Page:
How I will learn from last season’s recovery to rise up the FPL overall rankings | fpl.wiki


Az discusses last season’s rise from a seven-figure rank to just outside the top 10k as he bids to arrest a slow start in 2020/21.


Sitting at an overall rank of 1,817,850 at the time of writing, it’s fair to say that this season hasn’t gone exactly as planned.

Looking at my Gameweek history from the 2019/20 campaign, it’s quite surprising just how similar my starts in this season and last have been.

After Gameweek 11 last year, I was ranked around two million in the world, with a team value about the same as it is for me now (£102.3m).

I remember feeling exactly as I do now, ooking around at other peoples’ teams and wondering how I am going to catch up.

But I did. After Gameweek 11, I hit green arrows in 11 out of the subsequent 12 Gameweeks. My rank was around the 100,000 mark by Gameweek 24, and I ended up finishing just outside of the top 10k (17,456) after a bit of a fail with a final-day Free Hit.

In true BlackBox style, I’m going to think of how to drag myself out of the mire. By reflecting on last season and what worked, I’ll hopefully be able to pinpoint what it was that worked for me.

As a bit of extra research, I’ve even gone back and watched some of the old Scoutcast videos from last season. It’s nice to see my mood generally lift as the Gameweeks go on and I propel myself up the ranks!

Corrected mistakes

One thing that stands out from watching the videos was that I accepted mistakes I’d made and worked on correcting them, even at the cost of point hits.

I’d bought in Callum Hudson-Odoi (£5.7m) in around Gameweek 9 and he wasn’t getting games. So I took a -4 and upgraded him to James Maddison (£7.6m) – if only I’d thought of doing something similar to this week…

Maddison did OK for me, but I noticed that he was playing very deep. So once again, I took a hit to take him out and in came Jack Grealish (£7.8m). This proved to be a bit of a masterstroke, as Jack scored heavily over Christmas. He wasn’t a huge differential at the time, just like he isn’t now, but his steady stream of points was very useful in my rise.

Another error I corrected was the move from Ricardo Pereira (£5.9m) to Çaglar Söyüncü (£5.3m). While this was quite sideways transfer, it freed up some funds and Söyüncü more than matched Pereira over Christmas despite a much kinder price tag. The extra cash helped me upgrade other areas of my squad.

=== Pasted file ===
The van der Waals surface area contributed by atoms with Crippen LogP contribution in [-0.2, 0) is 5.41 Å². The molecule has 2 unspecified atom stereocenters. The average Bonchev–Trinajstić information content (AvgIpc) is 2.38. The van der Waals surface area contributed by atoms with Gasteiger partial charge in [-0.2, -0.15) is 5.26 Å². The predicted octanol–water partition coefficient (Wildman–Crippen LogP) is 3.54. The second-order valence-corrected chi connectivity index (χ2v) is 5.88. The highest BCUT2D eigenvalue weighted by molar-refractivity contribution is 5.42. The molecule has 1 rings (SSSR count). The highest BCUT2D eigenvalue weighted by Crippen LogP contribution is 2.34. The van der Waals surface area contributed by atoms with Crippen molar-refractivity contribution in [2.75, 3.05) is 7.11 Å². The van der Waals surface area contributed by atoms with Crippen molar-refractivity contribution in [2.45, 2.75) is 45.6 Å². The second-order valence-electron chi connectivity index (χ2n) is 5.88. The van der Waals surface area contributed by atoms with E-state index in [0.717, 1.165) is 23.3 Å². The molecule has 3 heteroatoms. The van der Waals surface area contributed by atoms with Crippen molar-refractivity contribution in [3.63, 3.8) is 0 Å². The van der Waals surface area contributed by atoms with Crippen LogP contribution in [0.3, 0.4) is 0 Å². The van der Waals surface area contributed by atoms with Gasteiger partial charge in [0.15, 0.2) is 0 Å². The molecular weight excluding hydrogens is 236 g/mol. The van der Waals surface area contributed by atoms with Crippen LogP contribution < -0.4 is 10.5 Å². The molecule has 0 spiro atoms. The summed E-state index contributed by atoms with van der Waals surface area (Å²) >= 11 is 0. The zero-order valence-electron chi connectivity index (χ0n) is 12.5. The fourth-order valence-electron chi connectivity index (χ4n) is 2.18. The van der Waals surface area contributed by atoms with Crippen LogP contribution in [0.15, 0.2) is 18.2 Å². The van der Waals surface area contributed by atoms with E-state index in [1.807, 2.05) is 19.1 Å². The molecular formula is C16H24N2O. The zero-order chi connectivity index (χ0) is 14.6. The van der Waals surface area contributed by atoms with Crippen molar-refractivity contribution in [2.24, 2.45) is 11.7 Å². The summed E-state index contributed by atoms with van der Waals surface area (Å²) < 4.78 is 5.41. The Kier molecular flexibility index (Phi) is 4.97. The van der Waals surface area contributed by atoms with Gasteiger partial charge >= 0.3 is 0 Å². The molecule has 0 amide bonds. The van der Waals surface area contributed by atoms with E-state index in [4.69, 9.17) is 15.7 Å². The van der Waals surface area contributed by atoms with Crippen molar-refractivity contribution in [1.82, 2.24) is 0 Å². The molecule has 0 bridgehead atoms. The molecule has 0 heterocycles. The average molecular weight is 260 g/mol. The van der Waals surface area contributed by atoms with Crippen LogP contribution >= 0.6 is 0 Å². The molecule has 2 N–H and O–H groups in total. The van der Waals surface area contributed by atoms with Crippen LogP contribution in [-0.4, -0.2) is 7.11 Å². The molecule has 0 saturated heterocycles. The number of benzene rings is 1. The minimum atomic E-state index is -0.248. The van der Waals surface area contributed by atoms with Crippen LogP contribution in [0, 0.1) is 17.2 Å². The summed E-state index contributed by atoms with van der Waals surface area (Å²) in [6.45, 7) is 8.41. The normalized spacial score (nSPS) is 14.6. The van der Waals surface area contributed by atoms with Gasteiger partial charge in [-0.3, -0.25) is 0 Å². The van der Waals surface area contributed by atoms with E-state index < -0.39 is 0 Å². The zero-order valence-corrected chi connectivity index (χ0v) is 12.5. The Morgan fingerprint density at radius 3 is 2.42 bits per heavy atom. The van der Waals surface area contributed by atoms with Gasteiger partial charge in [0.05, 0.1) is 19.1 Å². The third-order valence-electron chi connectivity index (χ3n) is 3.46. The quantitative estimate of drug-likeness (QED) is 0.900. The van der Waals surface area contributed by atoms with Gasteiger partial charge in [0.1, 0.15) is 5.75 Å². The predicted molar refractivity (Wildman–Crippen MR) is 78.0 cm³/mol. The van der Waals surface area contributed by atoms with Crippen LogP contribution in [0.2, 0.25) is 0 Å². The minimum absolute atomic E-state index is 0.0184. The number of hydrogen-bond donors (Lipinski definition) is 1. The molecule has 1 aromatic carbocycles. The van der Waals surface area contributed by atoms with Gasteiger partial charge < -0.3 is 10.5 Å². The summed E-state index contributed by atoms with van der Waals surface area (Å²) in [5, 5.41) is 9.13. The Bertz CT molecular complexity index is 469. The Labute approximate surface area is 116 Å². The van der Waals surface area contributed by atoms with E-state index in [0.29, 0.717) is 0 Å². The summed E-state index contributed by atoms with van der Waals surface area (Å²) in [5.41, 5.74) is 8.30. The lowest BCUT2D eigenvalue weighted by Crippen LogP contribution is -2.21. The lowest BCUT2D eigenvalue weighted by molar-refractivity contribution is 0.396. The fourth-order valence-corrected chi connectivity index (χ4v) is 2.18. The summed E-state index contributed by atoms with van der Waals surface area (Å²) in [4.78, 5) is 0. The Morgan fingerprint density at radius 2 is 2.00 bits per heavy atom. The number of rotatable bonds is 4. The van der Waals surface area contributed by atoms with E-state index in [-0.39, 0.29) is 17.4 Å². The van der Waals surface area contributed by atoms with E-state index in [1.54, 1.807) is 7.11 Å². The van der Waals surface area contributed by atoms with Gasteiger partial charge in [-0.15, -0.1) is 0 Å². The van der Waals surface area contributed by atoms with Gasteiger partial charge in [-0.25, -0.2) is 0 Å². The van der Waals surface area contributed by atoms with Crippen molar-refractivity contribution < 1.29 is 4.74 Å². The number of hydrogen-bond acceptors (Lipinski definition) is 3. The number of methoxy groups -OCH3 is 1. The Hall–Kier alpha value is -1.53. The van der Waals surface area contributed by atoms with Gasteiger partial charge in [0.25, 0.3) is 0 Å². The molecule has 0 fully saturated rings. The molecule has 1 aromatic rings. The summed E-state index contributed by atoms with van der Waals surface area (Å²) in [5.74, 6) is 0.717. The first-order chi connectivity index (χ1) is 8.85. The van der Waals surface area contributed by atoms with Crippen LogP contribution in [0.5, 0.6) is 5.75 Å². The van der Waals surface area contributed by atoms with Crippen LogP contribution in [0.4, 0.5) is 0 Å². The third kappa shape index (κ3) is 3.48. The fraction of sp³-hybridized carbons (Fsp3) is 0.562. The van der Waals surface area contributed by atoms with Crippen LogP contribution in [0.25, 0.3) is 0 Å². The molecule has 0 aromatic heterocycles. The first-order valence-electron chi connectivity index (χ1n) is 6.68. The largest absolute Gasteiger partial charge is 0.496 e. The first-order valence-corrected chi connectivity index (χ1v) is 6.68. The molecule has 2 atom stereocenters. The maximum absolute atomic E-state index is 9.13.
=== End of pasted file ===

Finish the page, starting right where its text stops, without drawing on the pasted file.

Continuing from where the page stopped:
Looking at my team now, I think I’ve made a pretty big error with Riyad Mahrez (£8.3m) – which won’t surprise a lot of you reading this.

When I’m in the market for some consistency and reliable point scorers, Mahrez, quite simply, does not offer this. You never know when he’s going to blank when he’s going to haul – or even when he’ll be subbed off early or on the bench. 

My feeling going into the next game is that I can’t sell him before West Brom at home, but he and Neal Maupay (£6.1m) will be leaving my team whatever happens ahead of Gameweek 14. See ya Neal, and thanks for nothing (literally).

How one transfer can change your whole season

I had forgotten how big the impact that moving Tammy Abraham (£7.2m) to Danny Ings (£8.4m) had on my season until I watched the Scoutcast back and saw his return of points in my team over Christmas.

I can’t remember a player having a more pronounced effect on my season than Ings. Put simply, I bought in a player who consistently scored nine pointers every week for £6.0m (at the time).

Until this point, my transfers had been a mixed bag. But, this one transfer changed my entire fortunes.

When the opportunity came knocking in the form of a highly owned player (Abraham) getting injured, getting Ings in was a very savvy move.

Looking at how strong the “template” is now, it will only take one injury to shake things up. This is an opportunity for people like me who invest so much time in the game to make the best decision possible and hopefully find a gem of a player to take me up the ranks.